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Warren Hall Student
 
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What happened to Verbus rod bolts?

What happened to Verbus?

Accidentally posted in Tech forum. Can we no longer get Verbus rod bolts?
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Bobby

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Old 10-25-2016, 09:34 PM
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Bobby, I would't be surprised if the VERBUS name was no longer in use-- maybe for the VERBUS-RIPP locking fasteners, but not for the bolts anymore. Acument Global Technologies used to own that line (through a succession of companies that rolled into it) but their web site no longer shows the brand.

USPTO shows VERBUS as no longer an active mark.

Use ARP bolts.
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Old 10-26-2016, 02:51 PM
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Used to use SPS bolts way back in the day, but now use various ARP rod bolts, depending on the application.
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Old 10-26-2016, 03:27 PM
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Does Raceware still make rod bolts? High strength steel. Also made head studs. ARP seems to be the most common upgrade.

I once made a list of all the names/letters stamped on top of the regular bolts in my extensive collection scarfed from discarded VW and Porsche engines, trannies, and cars. VERBUS was prominent among the dozen or so. That was before the advent of Chinese fasteners.
Old 10-26-2016, 06:05 PM
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Yeah. I guess I'll be using ARP from here on out. I was always comfortable with Verbus for a street motor but I'd rather over build than risk some ill fitting rod bolt.
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Old 10-26-2016, 09:01 PM
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This may be a little off topic, but maybe someone with metallurgical engineering experience can explain the "only torque once" OE Porsche rod bolts.

I don't get it. If you torque a bolt it stretches. Creates tension. You un-torque the bolt it relaxes. You re-torque it, it stretches and is is tension.

The rhetoric with the OE rod bolts is "they are malleable". OK. So if you stretch a bolt to its elastic limit, fine. Why can't it be re-torqued to its elastic limit? That is within the bolt's capacity. If not it would fail during use. If you over torque a bolt, and go past it's elastic limit, to its yield point, wouldn't it be prone to failure?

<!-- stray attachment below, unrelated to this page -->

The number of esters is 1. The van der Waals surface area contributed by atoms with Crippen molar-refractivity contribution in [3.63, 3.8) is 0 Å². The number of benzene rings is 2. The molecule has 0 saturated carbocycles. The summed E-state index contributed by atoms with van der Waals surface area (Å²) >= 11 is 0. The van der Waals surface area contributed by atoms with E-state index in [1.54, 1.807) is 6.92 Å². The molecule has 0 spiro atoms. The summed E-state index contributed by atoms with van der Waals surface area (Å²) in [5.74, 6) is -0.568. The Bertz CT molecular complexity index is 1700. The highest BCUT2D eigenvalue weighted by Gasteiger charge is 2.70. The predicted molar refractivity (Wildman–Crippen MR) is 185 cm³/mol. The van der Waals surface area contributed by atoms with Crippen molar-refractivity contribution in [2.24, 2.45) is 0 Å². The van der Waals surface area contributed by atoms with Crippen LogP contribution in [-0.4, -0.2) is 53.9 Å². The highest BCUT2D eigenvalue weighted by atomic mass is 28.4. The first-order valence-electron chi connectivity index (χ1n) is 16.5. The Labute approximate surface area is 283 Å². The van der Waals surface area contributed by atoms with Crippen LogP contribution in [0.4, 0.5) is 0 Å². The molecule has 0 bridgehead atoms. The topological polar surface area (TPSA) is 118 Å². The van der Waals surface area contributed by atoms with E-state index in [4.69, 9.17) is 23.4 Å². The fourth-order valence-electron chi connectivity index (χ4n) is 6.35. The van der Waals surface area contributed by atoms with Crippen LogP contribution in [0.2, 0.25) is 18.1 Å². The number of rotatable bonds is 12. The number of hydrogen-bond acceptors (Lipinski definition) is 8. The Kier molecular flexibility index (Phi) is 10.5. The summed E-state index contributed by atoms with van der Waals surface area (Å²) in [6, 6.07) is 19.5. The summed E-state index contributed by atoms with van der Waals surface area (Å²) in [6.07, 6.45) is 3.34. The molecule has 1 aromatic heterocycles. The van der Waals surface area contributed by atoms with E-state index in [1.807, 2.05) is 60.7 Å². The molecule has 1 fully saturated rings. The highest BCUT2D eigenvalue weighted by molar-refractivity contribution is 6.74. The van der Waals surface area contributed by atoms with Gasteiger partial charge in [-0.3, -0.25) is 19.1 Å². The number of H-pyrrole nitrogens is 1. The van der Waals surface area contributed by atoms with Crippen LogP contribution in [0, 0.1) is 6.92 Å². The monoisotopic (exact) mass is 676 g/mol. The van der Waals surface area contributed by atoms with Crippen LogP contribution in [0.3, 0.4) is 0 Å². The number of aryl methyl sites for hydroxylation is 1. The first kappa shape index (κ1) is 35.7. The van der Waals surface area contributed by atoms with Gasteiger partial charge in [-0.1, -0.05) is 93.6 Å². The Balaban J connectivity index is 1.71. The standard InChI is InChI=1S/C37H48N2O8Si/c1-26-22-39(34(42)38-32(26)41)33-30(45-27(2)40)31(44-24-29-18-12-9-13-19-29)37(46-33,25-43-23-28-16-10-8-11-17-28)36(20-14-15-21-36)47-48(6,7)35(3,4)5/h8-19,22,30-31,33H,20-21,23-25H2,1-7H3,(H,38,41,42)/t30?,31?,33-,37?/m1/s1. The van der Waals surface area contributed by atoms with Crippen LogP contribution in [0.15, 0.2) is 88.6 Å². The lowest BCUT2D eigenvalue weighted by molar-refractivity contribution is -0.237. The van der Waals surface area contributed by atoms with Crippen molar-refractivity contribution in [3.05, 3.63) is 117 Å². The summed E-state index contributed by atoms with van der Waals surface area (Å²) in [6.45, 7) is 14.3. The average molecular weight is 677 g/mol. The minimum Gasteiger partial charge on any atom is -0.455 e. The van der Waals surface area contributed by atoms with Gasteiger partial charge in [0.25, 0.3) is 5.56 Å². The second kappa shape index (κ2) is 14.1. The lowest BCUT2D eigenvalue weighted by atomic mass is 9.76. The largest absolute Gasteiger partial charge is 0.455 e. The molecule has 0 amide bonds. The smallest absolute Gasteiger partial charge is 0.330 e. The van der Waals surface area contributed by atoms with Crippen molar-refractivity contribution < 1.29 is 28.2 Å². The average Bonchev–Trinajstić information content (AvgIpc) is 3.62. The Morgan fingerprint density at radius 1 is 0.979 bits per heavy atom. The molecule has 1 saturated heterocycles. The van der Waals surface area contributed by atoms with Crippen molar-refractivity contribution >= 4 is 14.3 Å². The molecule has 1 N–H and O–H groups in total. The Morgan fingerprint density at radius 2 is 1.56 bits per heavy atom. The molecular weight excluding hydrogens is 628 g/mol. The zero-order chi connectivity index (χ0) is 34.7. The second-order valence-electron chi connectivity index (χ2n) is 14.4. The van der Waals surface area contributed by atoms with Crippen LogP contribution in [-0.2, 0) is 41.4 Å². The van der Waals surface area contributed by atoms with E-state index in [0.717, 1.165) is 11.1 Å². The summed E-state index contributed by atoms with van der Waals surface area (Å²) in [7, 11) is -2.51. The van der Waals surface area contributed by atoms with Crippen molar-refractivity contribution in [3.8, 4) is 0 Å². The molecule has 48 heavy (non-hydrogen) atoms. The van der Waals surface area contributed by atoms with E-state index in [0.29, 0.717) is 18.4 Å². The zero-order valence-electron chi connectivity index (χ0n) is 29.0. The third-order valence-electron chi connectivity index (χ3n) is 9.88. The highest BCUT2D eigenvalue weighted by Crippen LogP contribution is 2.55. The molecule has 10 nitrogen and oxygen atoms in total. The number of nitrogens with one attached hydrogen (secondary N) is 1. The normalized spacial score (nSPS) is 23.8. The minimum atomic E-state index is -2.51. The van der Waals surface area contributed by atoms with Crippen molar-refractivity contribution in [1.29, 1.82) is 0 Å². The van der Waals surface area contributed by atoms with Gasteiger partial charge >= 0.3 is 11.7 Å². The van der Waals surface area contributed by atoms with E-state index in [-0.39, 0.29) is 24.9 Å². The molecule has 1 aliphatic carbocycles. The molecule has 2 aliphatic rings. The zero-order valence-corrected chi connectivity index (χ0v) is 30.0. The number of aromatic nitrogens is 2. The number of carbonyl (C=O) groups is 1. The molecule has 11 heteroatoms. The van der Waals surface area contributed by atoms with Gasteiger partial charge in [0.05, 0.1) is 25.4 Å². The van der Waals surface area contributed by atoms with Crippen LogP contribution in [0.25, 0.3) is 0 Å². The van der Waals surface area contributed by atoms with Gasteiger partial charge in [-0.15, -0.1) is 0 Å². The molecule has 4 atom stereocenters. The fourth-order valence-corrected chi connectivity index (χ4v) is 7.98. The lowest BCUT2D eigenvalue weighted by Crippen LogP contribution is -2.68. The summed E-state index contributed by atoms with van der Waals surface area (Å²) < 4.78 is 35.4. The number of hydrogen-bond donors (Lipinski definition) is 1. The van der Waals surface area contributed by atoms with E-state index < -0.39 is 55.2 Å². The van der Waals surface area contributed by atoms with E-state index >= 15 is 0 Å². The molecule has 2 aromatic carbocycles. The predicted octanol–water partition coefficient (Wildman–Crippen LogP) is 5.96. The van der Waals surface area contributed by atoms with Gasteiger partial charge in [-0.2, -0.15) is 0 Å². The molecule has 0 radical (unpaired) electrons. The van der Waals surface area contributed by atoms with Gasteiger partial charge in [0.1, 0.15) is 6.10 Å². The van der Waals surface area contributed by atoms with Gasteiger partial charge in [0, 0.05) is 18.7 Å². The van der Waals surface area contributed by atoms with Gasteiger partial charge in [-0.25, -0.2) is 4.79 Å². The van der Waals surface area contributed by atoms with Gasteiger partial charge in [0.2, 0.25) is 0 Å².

Case in point. ARP rod bolts can be re-torqued and re-used. They are physically the same dimensions as the OE rod bolts.

So why are Porsche rod bolts one use only?

Rant over.....
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Old 10-27-2016, 10:40 AM
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I think it is nonsense - and is a throwback to the very early 901/01 engine.

In Volume 1 of the Workshop Manual the comment was made that the bolt should be replaced because it is 'malleable'.

There is always difficulty in translating Technical German to English and the description probably means that the bolt does exceed its it yield point and will permanently deform.

This will mean that the bolt will work harden to a new level of strength.

In simple terms and to a first approximation most steels obey a parabolic flow curve of the basic form:

Ơ = kƐ^n


Where Ơ = True Stress
Ɛ = True Strain
k = Strength Coefficient
n = Work Hardening Exponent

It is fairly easy to determine k and n experimentally if you have access to a tensile test machine.

If the steel does deform plastically it will follow the 'flow curve' defined by the above equation until it reaches the load level created by the applied torque.

If it is then unloaded it will not return to its original length but will have a small but measurable offset.

If the bolt is then re-loaded it will not yield again until it reaches the load to which it was last tightened hence the term 'work hardening'.

The elastic limit has effectively been re-defined and the bolt is now stronger than when first used. If the bolt is never used at loads greater than this level again it will IMHO be perfectly safe.

The simple way to check, which I have suggested in the past, is to measure the length of a used bolt with a stretch gauge prior to tightening and then torque the bolt.

Loosen the bolt and then re-measure the length.

If it returns to the starting length it is still elastic and good to go.

I would carry out this exercise 2-3 times and allowing for a little scatter and measuring error make a judgement.

It is also interesting to note that following the initial statement concerning malleability the comment disappeared in later volumes of the manual.

It does, however, still recommend changing nuts.

I do believe that all of the later Porsche Bolts are fully elastic within their operating range.

I have checked about 20 Porsche conrod bolts in this manner and have always re-used them.

If the preload applied to early bolts had taken them too far past their initial yield point then you could arrive at the situation where the bolt started to fail.

This is the point at with the reduction in area caused by the plastic strain being generated occurs more rapidly than the material increases strength due to work hardening. The elongation of the bolt after this point becomes non-uniform.

This is that dreadful point when the torque applied starts to fall as we continue to rotate the nut and we just know the bolt is about to break.

This is associated with the development of a visible neck within the bolt and happily is not too common for those of us that are not too hamfisted.